What is the reason for having '//' in Python? [duplicate]
In Python 3, they made the
/ operator do a floating-point division, and added the
// operator to do integer division (i.e., quotient without remainder); whereas in Python 2, the
/ operator was simply integer division, unless one of the operands was already a floating point number.
In Python 2.X:
10/33# To get a floating point number from integer division:10.0/33.3333333333333335float(10)/33.3333333333333335
In Python 3:
For further reference, see PEP238.
// is unconditionally "flooring division", e.g:
As you see, even though both operands are
// still floors -- so you always know securely what it's going to do.
/ may or may not floor depending on Python release, future imports, and even flags on which Python's run, e.g.:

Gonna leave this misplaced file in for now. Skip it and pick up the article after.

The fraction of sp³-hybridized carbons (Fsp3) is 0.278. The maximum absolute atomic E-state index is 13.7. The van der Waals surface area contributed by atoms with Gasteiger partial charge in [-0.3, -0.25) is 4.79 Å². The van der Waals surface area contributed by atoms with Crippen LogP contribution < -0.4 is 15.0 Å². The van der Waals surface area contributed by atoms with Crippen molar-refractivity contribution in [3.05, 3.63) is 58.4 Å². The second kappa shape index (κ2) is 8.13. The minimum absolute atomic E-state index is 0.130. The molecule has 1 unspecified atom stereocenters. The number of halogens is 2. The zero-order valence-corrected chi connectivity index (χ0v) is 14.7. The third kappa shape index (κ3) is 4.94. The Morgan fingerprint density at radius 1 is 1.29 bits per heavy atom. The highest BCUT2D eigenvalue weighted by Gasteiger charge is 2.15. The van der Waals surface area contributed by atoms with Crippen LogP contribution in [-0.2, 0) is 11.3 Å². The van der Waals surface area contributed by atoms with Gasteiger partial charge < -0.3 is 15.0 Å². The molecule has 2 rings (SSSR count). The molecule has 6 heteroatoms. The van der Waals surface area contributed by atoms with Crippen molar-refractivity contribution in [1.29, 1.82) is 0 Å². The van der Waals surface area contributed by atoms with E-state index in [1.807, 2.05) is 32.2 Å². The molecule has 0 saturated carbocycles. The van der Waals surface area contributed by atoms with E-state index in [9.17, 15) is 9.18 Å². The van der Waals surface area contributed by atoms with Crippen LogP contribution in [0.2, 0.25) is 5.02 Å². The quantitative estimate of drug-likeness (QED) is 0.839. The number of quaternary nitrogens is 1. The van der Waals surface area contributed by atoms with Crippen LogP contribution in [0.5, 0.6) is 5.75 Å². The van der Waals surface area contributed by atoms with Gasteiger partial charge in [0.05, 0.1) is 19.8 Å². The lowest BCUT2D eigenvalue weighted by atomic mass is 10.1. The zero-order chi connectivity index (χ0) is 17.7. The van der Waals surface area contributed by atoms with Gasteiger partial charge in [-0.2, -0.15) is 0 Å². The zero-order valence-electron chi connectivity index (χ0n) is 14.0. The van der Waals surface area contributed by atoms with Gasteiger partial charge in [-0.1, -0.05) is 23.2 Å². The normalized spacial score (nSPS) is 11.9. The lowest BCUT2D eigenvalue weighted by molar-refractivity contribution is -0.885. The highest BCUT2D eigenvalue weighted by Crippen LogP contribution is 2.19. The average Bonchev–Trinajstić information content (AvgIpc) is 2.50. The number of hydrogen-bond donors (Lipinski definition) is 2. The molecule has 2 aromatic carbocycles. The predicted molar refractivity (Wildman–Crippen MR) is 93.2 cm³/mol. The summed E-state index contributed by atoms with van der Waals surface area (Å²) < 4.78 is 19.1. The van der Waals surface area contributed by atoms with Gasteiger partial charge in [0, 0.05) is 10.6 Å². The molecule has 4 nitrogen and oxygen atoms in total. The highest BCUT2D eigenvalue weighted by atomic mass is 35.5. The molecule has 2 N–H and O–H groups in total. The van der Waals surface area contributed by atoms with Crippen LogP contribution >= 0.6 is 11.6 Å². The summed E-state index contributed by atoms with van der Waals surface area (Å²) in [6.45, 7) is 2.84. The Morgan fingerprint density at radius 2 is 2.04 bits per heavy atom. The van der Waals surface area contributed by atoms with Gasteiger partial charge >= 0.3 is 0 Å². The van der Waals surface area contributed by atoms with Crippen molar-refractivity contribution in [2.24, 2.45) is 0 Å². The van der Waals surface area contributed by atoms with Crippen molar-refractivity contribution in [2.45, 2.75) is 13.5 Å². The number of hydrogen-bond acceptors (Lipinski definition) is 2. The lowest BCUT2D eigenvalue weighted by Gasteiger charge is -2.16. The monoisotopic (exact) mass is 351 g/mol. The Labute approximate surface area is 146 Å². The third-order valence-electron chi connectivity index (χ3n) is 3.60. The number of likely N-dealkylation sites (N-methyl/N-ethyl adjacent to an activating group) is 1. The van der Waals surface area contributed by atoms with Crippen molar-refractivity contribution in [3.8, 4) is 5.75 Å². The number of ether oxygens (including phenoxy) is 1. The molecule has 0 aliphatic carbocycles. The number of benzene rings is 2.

$ python2.6 -Qold -c 'print 2/3'0$ python2.6 -Qnew -c 'print 2/3'0.666666666667
As you see, single
/ may floor, or it may return a float, based on completely non-local issues, up to and including the value of the
So, if and when you know you want flooring, always use
//, which guarantees it. If and when you know you don't want flooring, slap a
float() around other operand and use
/. Any other combination, and you're at the mercy of version, imports, and flags!-)
To complement these other answers, the
// operator also offers significant (3x) performance benefits over
/, presuming you want integer division.
$ python -m timeit '20.5 // 2'100,000,000 loops, best of 3: 14.9 nsec per loop$ python -m timeit '20.5 / 2' 10,000,000 loops, best of 3: 48.4 nsec per loop$ python -m timeit '20 / 2' 10,000,000 loops, best of 3: 43.0 nsec per loop$ python -m timeit '20 // 2'100,000,000 loops, best of 3: 14.4 nsec per loop